Some years were to elapse before the results of the exploratory voyages were made public property. It was in the very nature of things that for the Board of Directors of the East India Company, who considered its very existence to be indissolubly bound up with the strict maintenance of its monopoly, and with the exclusion as far as possible of countrymen and foreigners alike from the commercial territory which they themselves occupied; it was, I say, in the very nature of things that for the Board of Directors there was not a single motive that could have prompted them to publish to the world at large the results of voyages of discovery undertaken at their command, at all events by functionaries in the service of the Company. In arranging for these expeditions their first and foremost object was, the obtaining of new commercial advantages, and they were far from deeming it their duty to draw the attention of others to these new markets. It were to be wished--thus they once unbosomed themselves[4] on hearing of rumours concerning fruit-bearing islands in the eastern part of the Malay Archipelago--"that the said land continued still unknown and never explored, so as not to tell foreigners the way to the Company's overthrow." These words gave characteristic utterance to the serious apprehensions entertained by the Directors at the idea of even the bare possibility of their once acquired and conquered mercantile privileges being infringed. A petty shopkeeper's policy this, no doubt, when

[1) See LABORANTER (pseudonym of P. A. Lam) in Navorscher, Vierde Jaargang (1854), pp. 161 f.--Cf. also LEUPE, Reizen Nieuw Guinea, p. 41.--A somewhat striking circumstance is the deviation in the names of the ships, a point to which I shall revert in the sequel.]
[2) See FREDERIK MULLER'S paper entitled "Ervaringen in Nederlandsche Archieven", in Nederlandsche Spectator, 1874, p. 226 or 227. Leupe, however, at the time assistant in the Netherlands State Archives, wrote in 1875: "We do not know anything about this binding" (Nieuw Guinea, p. 41, Note 2). My search for it has been equally fruitless.]
[3) No journal of it has been found either in the State Archives at the Hague, or in the Government Archives at Batavia. As regards the latter repository, see Tijdschrift voor Indische taal-, land- en volkenkunde, uitgegeven door het Bataviaasch Genootschap van Kunsten en Wetenschappen. Batavia, 's Hage, 1862, XII p. 544--About the year 1825, too, a search for it seems to have been made in India. See J. VAN WIJK ROELANDSZOON in Nouvelles Annales des Voyages, de la géographie et de l'histoire...publiées par J. B. Eyriès et Malte-Brun. Paris, XXVII, Gide, 1825, p. 144.--LAUTS (Konst- en Letterbode, 1835, p. 263) writes that he had heard it said, "that in England a MS. of Tasman's first voyage and another of his second ditto were reported to be preserved," but unfortunately, as a rule, Lauts is not prodigal of particulars respecting the sources from which he drew his information.]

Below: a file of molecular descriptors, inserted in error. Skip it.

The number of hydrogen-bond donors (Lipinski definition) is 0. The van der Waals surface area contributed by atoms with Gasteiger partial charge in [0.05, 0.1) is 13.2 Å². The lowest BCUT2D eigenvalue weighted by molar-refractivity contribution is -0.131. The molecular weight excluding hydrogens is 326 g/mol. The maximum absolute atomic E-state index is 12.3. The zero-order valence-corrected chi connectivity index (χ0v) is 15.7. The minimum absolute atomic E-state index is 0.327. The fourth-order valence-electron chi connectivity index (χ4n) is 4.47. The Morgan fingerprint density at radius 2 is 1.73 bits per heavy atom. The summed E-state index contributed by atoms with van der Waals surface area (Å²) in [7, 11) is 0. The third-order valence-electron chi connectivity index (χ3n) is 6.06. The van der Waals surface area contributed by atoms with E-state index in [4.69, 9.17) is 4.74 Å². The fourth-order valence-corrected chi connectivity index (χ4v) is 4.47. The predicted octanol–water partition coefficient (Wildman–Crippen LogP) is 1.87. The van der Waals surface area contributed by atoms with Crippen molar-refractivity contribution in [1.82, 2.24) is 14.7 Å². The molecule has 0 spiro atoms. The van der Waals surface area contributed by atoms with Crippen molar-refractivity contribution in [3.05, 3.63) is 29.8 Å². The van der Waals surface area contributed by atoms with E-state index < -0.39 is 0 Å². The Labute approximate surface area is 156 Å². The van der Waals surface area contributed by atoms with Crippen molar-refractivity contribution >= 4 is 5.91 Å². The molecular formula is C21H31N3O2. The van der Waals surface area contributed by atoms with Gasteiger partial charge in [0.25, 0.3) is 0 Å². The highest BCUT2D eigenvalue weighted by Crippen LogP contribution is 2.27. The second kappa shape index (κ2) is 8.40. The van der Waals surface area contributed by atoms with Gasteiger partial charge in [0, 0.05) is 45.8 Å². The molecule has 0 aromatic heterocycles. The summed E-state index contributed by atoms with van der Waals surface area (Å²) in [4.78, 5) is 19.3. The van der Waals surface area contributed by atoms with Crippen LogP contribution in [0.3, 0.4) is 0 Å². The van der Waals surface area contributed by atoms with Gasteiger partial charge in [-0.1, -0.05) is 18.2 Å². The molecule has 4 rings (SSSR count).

[4) In their missive to the G.-G. and Counc. of September 9, 1645. Cf. my Bouwstoffen, III, pp. XXXIX--XL.]

{Page: Life.75}

judged from the far more liberal point of view so common in our days; still a policy that can be better accounted for, understood, and defended, when we see it put in practice by men who reaped ample profits from the application of their narrow system; at a time too, when mercantile competition was well-nigh equivalent to open hostility, a time, whose "commercial spirit had a general character of narrowness"[1]. It was not wonderful therefore that the Company's archives were not always accessible to such as were desirous of utilising the documents there preserved, for purposes utterly foreign, nay in the opinion of the Directors quite contrary, to the interests of the association whose management was entrusted to their care. Still, it is noteworthy that the results, for instance of Tasman's exploratory voyages, and for the matter of that, of other expeditions also, can have been given to the world at so comparatively early a date. This circumstance sufficiently proves that the desire of the Directors to make a secret of new discoveries did not assuredly go so far as to prompt them efficiently and systematically to thwart any attempts at publication, though on the other hand they are not likely to have afforded them any cordial and substantial support. For the matter of that, indeed, they cannot but have been aware that concealment on their part alone could not have the effect intended, unless such secrecy was equally observed by their subordinates. And among the latter there were numerous foreigners, more especially among the sailors of inferior rank. However all this may be, it is quite sure that as early as the middle of the seventeenth century the printing-press had published to the world at large a good deal of what the Netherlanders had been doing during the fifty years of their presence in the East[2].